The million dollar degree?

This post was inspired by this post on Crooked Timber, which was in turn inspired by David Graeber’s Debt: The First 5,000 Years.

If somebody asked you to put a price on your upbringing, how much would say it’s worth? A hundred thousand dollars? A million? I had a great childhood, I don’t think it would be possible to say how much I owe my parents in monetary terms. That is, my “debt” to my parents is infinite. And I imagine it’s probably the same for anyone that had a good upbringing. My education, my sense of morality, my identity, and the tools that I have to survive in this cruel world are all to a large extent owed to my parents.

Throughout human history, perhaps the most important duty parents had was to provide their children with the tools to understand and survive the world they live in. That is, the tools to become independent adults one day, and to bring bread to their table through their own efforts. After societies developed to the point that our economies had a “division of labor”, this included teaching children a craft, and kids were often apprenticed to their own parents; which is why even today many last names derive from various occupations: think ‘Smith’, ‘Baker’, ‘Carpenter’, ‘Mason’, etc.

In the past two hundred years or so, human societies have acquired such size and complexity that this method of educating children is no longer practical. There is so much that we need to know to make a living in the modern world that educating children has become a full-time job–sure, my dad did teach me how to read and write, but he could have never taught me how to become a lawyer, doctor, or accountant. This is why we have schools and universities, to give us the tools that our parents can no longer give us.

This process shows no signs of stopping. Many jobs that fifty years ago may have required just a high school diploma now require a master’s degree. But there is one thing that hasn’t changed: the value of acquiring an education–the tools to understand the world and to make a living–is still infinite. You can try to put a price on it if you want, but this price will never cover the true value of an education; much like no price could ever cover the true value of a good upbringing.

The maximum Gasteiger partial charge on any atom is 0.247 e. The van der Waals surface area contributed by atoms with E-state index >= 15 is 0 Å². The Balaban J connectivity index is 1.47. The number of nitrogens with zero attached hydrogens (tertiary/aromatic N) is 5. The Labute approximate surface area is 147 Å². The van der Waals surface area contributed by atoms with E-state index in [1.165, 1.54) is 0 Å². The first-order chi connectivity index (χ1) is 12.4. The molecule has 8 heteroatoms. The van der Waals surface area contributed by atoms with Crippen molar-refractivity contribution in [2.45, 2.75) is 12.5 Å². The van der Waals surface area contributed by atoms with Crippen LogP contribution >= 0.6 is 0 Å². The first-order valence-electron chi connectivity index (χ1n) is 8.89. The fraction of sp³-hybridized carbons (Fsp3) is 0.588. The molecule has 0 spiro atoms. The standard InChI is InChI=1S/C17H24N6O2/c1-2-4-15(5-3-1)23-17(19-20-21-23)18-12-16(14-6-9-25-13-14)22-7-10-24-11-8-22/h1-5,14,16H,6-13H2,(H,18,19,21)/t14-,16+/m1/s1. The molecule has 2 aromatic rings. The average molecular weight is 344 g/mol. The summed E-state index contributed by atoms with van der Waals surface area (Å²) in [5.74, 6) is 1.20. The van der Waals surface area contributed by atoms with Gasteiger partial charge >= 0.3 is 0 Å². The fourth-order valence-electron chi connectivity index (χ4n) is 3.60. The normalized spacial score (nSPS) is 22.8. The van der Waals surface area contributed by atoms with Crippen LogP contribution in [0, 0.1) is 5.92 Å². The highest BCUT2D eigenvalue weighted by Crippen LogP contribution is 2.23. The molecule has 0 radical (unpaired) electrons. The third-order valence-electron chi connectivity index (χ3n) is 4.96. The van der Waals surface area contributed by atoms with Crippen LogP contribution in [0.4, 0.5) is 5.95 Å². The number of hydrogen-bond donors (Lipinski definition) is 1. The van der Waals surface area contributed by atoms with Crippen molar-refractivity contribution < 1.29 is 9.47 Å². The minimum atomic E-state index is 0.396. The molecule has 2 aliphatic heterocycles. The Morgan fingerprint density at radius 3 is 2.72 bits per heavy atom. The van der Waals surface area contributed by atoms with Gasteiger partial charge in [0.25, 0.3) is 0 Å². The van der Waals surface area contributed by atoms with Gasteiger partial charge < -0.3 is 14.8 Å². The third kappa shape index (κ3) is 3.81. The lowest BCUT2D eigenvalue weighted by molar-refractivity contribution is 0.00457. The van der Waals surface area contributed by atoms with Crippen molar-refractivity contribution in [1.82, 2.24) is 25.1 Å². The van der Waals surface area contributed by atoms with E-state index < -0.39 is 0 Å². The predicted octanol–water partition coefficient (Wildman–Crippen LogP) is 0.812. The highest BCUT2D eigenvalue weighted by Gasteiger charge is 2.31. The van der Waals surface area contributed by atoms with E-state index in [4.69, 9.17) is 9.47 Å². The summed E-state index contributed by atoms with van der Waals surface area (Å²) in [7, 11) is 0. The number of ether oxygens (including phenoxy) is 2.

This is also why in many countries, education up to the college level or even up to PhDs is paid for by the state. Even here in the United States, all pre-college education paid for by the government, and not long ago college degrees at public universities were practically free. The value of an education is too high to put a price tag on it, and to limit it to those who can pay for it.

So what happens when you try to price a college degree? Once students’ pockets become a conceivable source of funding, it turns out you can increase the price of tuition indefinitely, and still find people that would be willing to pay for it. President Schapiro says “we’re going to get up to $100,000 tuition before too long, probably 14 years”, and it will still be a good investment to potential students. And he’s right, because independently of what the cost of providing an education is, its value is always infinite. Universities can continue raising tuition fees all they want, because students will be willing to go into any amount of debt in order to pay for it. According to the Project on Student Debt, almost half of Northwestern students graduate with some amount of debt, and the average NU senior graduates with almost $20,000 of debt. Nationally, student loan debt tops a trillion dollars (that’s more than credit card debt), and shows no sign of slowing down.

This is the natural result of trying to price the priceless. The problem is, even if the value of education is infinite, the amount of money we have to pay for it is quite finite. Making students pay for their education is equivalent to making children pay for their upbringings, it would take a lifetime to pay for it. When forced to pay for the infinite, the student ends up being force to give up the only thing they have which is priceless: their freedom. Students become indentured servants to the holders of their debt, and have to work their whole lives to pay them off.

But unlike other forms of slavery, the problem with debt slavery is that it’s not based on the kind of patriarchal cultural norms that make the situation seem “right” or “natural” to the slaves. As Graeber argues, debt slavery is unsustainable precisely because it is an attempt to quantify the unquantifiable, to put a price tag on social hierarchy. “Debt peonage, it would appear, is far more likely to inspire outrage and collective action than is a system premised on pure inequality”, he tells us. The current system inevitably leads to social instability because, no matter how good their education is, students will never accept to become enslaved to pay for it. American students everywhere are rising up and occupying their schools to protect not only their right to an education, but also their freedom.